Pay Special Attention to Makeup
Making certain that your makeup supplies are clean or, even better, personalized to each actor is really important. Many theme parks train their actors to do their own makeup, and each actor is given a makeup kit that’s theirs until the end of the run. This is a bit more expensive, but it’s a great way to make sure your actors aren’t sharing makeup and the implements to apply it.
Clean Your Haunt in Plain Sight
Let guests see that you’re cleaning, because this will make them feel you really do care. It shows that you’re taking the appropriate actions and being responsible. I’m not saying to clean in front of people all the time, but it’s okay to be seen wiping down handrails and other items in guest areas. And don’t forget to regularly clean your backstage area as well. Especially now, we need to treat our actors and our guests well, because the way we treat people will be remembered, and that affects our brand.
Think Differently to Enhance Actor Safety
The current pandemic is requiring us to think differently about how we keep our actors safe while continuing to scare our guests at the same level we always have. One option might be to incorporate video and virtual elements—for example, video monitors behind drop doors. When a drop door falls, instead of an actor standing there, there’s a video monitor that has a transformative something going on. By combining that with an actual physical effect, this could be a way to keep actors safer. Another thing that might be fun is to put some of those video effects behind wooden slats. Guests wouldn’t be able to see them completely, and you could give the impression of rats climbing behind the walls or eyes peeking out or a monster charging up against the wall. If you did the latter, you could have a live actor smack the wall on either side of the video monitor.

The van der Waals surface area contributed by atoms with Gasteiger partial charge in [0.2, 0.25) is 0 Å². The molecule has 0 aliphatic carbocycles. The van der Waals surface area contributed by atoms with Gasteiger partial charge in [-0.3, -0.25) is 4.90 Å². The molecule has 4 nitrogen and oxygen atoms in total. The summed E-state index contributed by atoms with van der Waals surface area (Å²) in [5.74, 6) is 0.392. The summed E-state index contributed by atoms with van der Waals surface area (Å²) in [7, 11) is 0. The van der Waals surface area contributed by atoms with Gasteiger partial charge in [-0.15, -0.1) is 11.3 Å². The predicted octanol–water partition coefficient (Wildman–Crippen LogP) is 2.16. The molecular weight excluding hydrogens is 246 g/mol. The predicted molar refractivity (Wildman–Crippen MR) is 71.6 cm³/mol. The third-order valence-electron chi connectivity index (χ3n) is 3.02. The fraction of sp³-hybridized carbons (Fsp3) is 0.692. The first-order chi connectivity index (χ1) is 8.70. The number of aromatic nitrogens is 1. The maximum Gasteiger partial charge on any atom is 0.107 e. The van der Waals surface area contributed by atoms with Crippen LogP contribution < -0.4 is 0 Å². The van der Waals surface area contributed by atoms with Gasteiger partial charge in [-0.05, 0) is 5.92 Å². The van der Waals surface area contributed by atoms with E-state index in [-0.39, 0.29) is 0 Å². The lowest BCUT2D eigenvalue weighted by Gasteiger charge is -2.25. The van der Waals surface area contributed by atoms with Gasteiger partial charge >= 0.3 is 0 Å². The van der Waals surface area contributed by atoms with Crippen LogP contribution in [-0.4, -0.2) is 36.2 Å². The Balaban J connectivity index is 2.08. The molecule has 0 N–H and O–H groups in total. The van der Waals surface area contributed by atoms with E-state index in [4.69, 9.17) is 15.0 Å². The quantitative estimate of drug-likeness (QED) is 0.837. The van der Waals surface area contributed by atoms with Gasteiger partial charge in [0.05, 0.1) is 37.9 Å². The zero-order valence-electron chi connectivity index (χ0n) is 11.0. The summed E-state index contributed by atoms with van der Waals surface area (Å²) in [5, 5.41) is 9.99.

We now have a great opportunity to think differently—not just to create safe environments for our actors but to come up with exciting new ideas for our haunts.